Thankfully, this couple was financially savvy, so they not only knew what questions to ask, but more importantly, what their financial blind spots were, and they approached this potentially ultra-stressful process with love and patience.

It even seemed to me like they were having fun.

Of course, divorce is typically on the other end of the emotional spectrum, and, as many of you reading this all too clearly understand, a process that can be rife with mistrust and acrimony.

While often necessary, it does not always help that, especially in divorces with varied assets, along with a desire to fight for every penny, you may be encouraged by your attorney to cease communicating with your spouse.

Conversely, your fiduciary advisor maintains a dispassionate (objective) perspective about your financial situation. Simply, they know you and will help you make the best short- and long-term decisions for you.

4. You are expecting a baby, or you have been asked to provide financial support for an adult child.

In the 1989 Steve Martin film “Parenthood,” actor Jason Robards explains to Martin - who is worried about his own son’s difficulties in school - that, “You never stop being a parent. You never score the winning touchdown and spike the ball.”

I have always liked that line.

First, children come with untold costs, and once they begin to compare their video game consoles to those of their classmates and friends… well, it is off to the races.

Many parents believe that, once the kids graduate high school or college, they will be off the payroll, but that is no longer the reality for millions of people.

While providing financial support to adult children may be increasingly common, how much support, if any, and for how long, is a decision that everyone must make based on their own sense of obligation and their personal financial situation.

Advisors are confidantes, buffers, and absolutely every second of the day, realists. And if you are an adult with children, who is nearing or already in retirement, your advisor will help you understand what you can and cannot afford to do, for how long, and whether you are placing your own financial future at risk.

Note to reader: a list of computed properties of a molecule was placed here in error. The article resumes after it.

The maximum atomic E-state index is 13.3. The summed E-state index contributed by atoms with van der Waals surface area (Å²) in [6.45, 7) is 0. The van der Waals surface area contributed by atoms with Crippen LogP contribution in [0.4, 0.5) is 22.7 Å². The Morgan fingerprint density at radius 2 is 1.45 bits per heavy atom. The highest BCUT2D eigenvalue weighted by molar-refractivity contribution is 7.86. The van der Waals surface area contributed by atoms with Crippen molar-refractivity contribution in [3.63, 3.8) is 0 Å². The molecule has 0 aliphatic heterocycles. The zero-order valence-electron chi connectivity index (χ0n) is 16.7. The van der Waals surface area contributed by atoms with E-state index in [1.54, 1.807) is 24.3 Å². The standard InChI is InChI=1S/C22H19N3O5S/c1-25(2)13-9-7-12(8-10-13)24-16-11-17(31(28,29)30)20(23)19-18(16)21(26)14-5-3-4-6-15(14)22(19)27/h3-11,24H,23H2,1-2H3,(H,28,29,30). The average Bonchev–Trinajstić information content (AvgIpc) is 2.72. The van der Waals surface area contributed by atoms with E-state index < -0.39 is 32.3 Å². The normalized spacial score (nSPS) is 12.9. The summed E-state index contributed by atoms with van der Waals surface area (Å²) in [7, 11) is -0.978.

A few additional life events that should prompt you to place a call to your advisor...

While I have written here about a few of the key life events when you should absolutely place a call or draft an email to your advisor, the list does not end there. Others include:

  • When you want additional estate planning guidance
  • If you are considering starting a business (or investing in one)
  • When you inherit money
  • Before making a large purchase (think house or vacation home)
  • Prior to applying for Social Security
  • When your partner becomes seriously ill or dies

After more than 30 years of advising, I have learned that, if I were to choose one, the biggest advantage of working with someone like me (a full time fiduciary) is that I can help keep you from making emotional financial mistakes from which you cannot recover.

When it comes to your finances, while some life events occur suddenly, others transpire gradually. But no matter the duration, one thing remains constant: The people who achieve prosperity rarely do so accidentally. It takes planning and goal setting and near-constant vigilance to get where you want to be.